“Women really became more visible when you could actually see them,” author Deborah Davis told me. “Meaning, when society was closed and elite, and played itself out in private events, women had less autonomy. It was a famous truism that you’d hear about a lady only three times in a paper: when she was born, when she got married, and when she died.”
Ms. Davis is the author of Gilded: How Newport Became America’s Richest Resort and Party of the Century, about Truman Capote’s famously decadent Black and White ball in 1966. (His invite list made Mrs. Astor’s 400 look like the guestbook at Ellis Island.)
Credit the gossip columnists with turning society into a media phenomenon. Around the turn of the century, Ms. Davis said, women were suddenly allowed to go to department stores unchaperoned (this was in the days before Spencers Gifts) or at least with another member of genteel society. And when respectable women started stepping out, people—and, more important, journalists—started paying attention to what they were up to.
“You can almost pinpoint the moment of transition,” Ms. Davis said. “When Theodore Roosevelt became president in 1901, he said his wife, Edith, would divorce him if he made her appear in a newspaper.”
At the same moment, she added, “her stepdaughter Alice Roosevelt was appearing in every newspaper. She was a sensation. Songs were named after her, dances were named after her. Every single thing that she did was chronicled. And that’s the cusp … that’s when everything changed.”
By Ms. Davis’s approximation, Ms. Roosevelt at 16 was society’s original “It Girl” because she was as interested in gossip and publicity as it was in her. She’s the lady responsible for the oft-quoted line, “If you can’t say anything nice about anybody, sit next to me.”
“If you want to learn the origins of New York’s socialite culture, you have to go back through the gossip pages of the time,” Ms. Davis suggested. In 1919, the “fat, vain” Maury Paul (as he was called in his obituary in Life magazine) began writing under the pen name Cholly Knickerbocker at Hearst’s New York Journal American.
Mr. Paul had two claims to fame. He created the term “café society”—or swiped it from Lucius Beebe, depending on whom you ask—to refer to America’s early socialites, hangers-on who adopted a “bright young things” persona without actually coming from money or contributing to society themselves. And he started the trend of society journalists who become more rich and famous—or infamous—than the subjects they write about. At the height of his career, he was earning $100,000 a year, making him the highest paid gossip columnist of all time, after you adjust for inflation (and, yes, that includes Mary Hart).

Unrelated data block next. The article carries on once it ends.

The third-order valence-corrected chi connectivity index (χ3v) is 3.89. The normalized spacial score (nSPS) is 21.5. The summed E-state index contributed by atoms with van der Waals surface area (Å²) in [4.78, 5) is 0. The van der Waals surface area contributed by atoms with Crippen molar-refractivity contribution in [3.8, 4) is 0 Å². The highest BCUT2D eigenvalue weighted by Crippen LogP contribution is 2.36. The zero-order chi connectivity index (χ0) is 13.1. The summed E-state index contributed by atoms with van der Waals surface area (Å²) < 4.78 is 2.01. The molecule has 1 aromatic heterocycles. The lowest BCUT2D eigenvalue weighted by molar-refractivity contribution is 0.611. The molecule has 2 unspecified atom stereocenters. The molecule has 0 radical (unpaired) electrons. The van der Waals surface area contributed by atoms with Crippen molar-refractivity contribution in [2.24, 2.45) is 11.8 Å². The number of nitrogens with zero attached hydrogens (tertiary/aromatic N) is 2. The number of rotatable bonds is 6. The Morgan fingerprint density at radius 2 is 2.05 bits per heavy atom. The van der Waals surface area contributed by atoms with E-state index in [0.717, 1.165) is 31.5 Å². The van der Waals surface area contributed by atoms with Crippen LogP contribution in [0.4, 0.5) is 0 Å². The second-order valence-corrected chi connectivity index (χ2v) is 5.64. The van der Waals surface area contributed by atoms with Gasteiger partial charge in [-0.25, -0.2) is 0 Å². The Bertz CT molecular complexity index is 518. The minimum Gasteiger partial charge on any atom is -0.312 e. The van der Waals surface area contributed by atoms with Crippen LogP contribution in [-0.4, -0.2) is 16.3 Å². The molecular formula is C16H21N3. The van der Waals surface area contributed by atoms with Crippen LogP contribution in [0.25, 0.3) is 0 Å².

Following in his footsteps you had Igor Cassini Loiewski, the brother of Jacqueline Kennedy’s designer Oleg, who also used the pen name Cholly Knickerbocker, until he was “outed” and disgraced for using his Kennedy connections to get hot tips. Simultaneously, you had Aileen Mehle using the Knickerbocker surname (first name Suzy), for another Hearst publication, the New York Daily Mirror. Ms. Mehle started writing in the late ’50s but made a name for herself (and for Suzy) in the ’60s. During that time gossip-mongering became an art and an almost respectable trade: there was Liz Smith (who took over the Cholly Knickerbocker ghostwriting duties, and is still very much in the game), Nancy Randolph at the Daily News, Hedda Hopper and Louella Parsons duking it out on the West Coast, plus Walter Winchell. And eventually, according to Ms. Davis, you had journalists like Tom Wolfe dancing to the café society tune. These were the people who could make you famous, and in doing so make themselves even more famous, eventually becoming all but indistinguishable from the old-money figures and celebrities they were writing about. And yet not a single one of them—from Mr. Paul to today’s incarnations, like celebrity blogger Perez Hilton or New York Social Diary eminence David Patrick Columbia—had been born into American aristocracy.
No wonder it was so hard to find cohesive histories of New York’s gilded families—nobody from the inside was talking!
On the other hand, learning about the faux-Knickerbockers gave me hope. After all, they helped turn New York into an actual meritocracy (depending on your definition of merit) by gradually becoming the arbiters of who was in and who was out. In the ways that mattered, they came to wield more power than anyone in the Social Register.
So if writing about the well-bred and beautiful can perhaps help turn me into someone who gets written about, who am I to knock the job?
It at least seems a preferable route to social approval than the more common path, becoming what Ms. Davis called a “pilot fish” by attaching myself to someone already in the scene and gaining entry by association.
Then again, if you spot any whales, do send them my way.